'Frustrated' Nationals Irk Bowden
Thursday, August 24, 2006
MIAMI, Aug. 23 -- The door to the visiting manager's office at Dolphin Stadium swung open late Wednesday night, and the entire coaching staff of the Washington Nationals marched in. There, they met General Manager Jim Bowden, blue blazer on his back, a piercing gaze emanating from his eyes. These are not happy times around the Nationals, who have all but embarrassed themselves in the midst of a nine-game road trip. And following another poorly pitched, poorly played loss to the Florida Marlins -- this one by 9-7 after an early seven-run deficit -- Bowden needed to be heard.
"We're all frustrated, really, the way we've been playing here on this road trip," Manager Frank Robinson said, still standing in his uniform 35 minutes after the latest debacle. "It's not fun. It's not enjoyable. And it just kind of built up tonight. Just let it out, and get it out of our system, and hopefully we can get this thing straightened out, turned around."
At this point, that task is akin to turning around a cruise ship in a phone booth. The Nationals entered the evening leading the majors in errors -- and committed three more. They came in needing a gutsy, competitive effort from right-hander Tony Armas Jr. -- and he couldn't make it out of the second inning. They needed to finally get some hits with runners in scoring position -- and they went 2 for 12. They needed to pitch with savvy to Miguel Cabrera, the Marlins' best hitter, and he went 3 for 4 with two homers -- including the 100th of his career, making him, at 23 and change, the sixth-youngest player to reach that level.
Thus, the Nationals lost their fifth straight and fell a season-worst 19 games below .500. There are four teams in baseball with worse records than Washington. But anyone who watched the first six games of this trip -- which ends with a three-game set in Atlanta over the weekend -- would be hard-pressed to figure out how.
"You don't want to lose, but you can accept good losses," Robinson said. "Ugly losses, bad losses, sloppy losses, they're just unacceptable. They wear on your nerves, and you get frustrated."
These losses have not been good ones. Shortstop Felipe Lopez committed two errors, giving him three in the last two games. But he is not alone. Washington has 12 errors during this five-game losing streak, miscues made in all manner, shape and form.
"If I knew how to fix it, I would," said Lopez, who leads all major league shortstops with 24 errors. "It's frustrating. I get frustrated every time I make an error."
But the most frustrating part of the evening was Armas. The Nationals fielded a makeshift lineup Robinson designed to give some of his regulars a two-day break with Thursday's scheduled off day. Most of the fans in the tiny crowd at Dolphin Stadium surely couldn't have named the Washington starters.
Henry Mateo, a utility man called up from the minors Tuesday, played for Ryan Zimmerman at third, his first major league appearance at the position, and he hit his first big league homer. Bernie Castro, a career minor leaguer, subbed for Jose Vidro at second. Brandon Harper, a 30-year-old who is getting his first chance in the majors after spending eight seasons in the minors, was the catcher in place of Brian Schneider, who is still overcoming a bruised toe. Daryle Ward, with one start and just 18 total innings at first base this season, replaced Nick Johnson there, and hit a three-run homer in the ninth, trimming the deficit.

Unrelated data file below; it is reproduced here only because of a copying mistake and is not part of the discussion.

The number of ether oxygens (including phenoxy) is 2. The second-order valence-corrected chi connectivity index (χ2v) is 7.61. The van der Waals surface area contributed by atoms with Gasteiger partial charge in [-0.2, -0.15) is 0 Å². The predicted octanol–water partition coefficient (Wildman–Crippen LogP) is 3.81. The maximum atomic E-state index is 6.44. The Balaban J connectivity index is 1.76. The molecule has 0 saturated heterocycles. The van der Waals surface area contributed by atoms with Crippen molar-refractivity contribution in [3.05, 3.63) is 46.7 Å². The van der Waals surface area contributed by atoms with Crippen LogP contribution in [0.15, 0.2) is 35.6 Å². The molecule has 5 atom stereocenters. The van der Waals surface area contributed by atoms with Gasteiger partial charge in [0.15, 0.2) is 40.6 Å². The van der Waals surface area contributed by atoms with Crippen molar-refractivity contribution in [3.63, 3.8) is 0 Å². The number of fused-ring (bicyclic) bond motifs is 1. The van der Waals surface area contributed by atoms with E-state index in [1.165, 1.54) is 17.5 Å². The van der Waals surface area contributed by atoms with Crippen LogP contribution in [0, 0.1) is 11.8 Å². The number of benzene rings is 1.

As unlikely as it was for that crew to win, it actually seized a 1-0 lead in the first on Alex Escobar's run-scoring double. Armas gave the lead back to the Marlins in exactly six pitches. He faced the entire Marlins' lineup in the first and allowed three runs. He did the same in the second, allowing a two-run homer to Cabrera and finishing off his night by giving up a two-run single to the opposing pitcher, lefty Scott Olsen.
And with a slew of scouts in the stands, many noting that Armas is a free agent after this season, he gave them nothing positive to report. He left trailing 8-1, having allowed 10 hits, pushing his ERA to 5.05. It was, in some ways, vintage Armas, woefully inconsistent. He was asked how he could change that pattern, glimpses of brilliance sprinkled amidst disasters.
"I don't know, actually," he said. "I guess I've got to get used to it. I've been two years up and down. It's not an excuse. I think I got to get used to it, going out there and competing more. I'm the only one that really can do it. Nobody's going to do it for me."
Robinson pointed out that on this trip, each of his veteran starters -- Armas, Ramon Ortiz and Pedro Astacio -- failed to get out of the third inning, posting an ungodly combined ERA of 32.06.
"They've been horrible," Robinson said. He searched for another word, but couldn't come up with one, so he went back to the well. "Horrible."
The coaching staff emerged from Robinson's office after about 10 minutes, and staff members described Bowden as "frustrated" and "irritated." Bowden remained behind closed doors with Robinson for 15 more minutes. The greaseboard outside the office laid out the Nationals' schedule. Bags were to be packed by 10:50 p.m., and the bus departed for the airport at 11. Bowden emerged at 10:46, and did not comment.
He didn't need to. The Nationals' play said everything.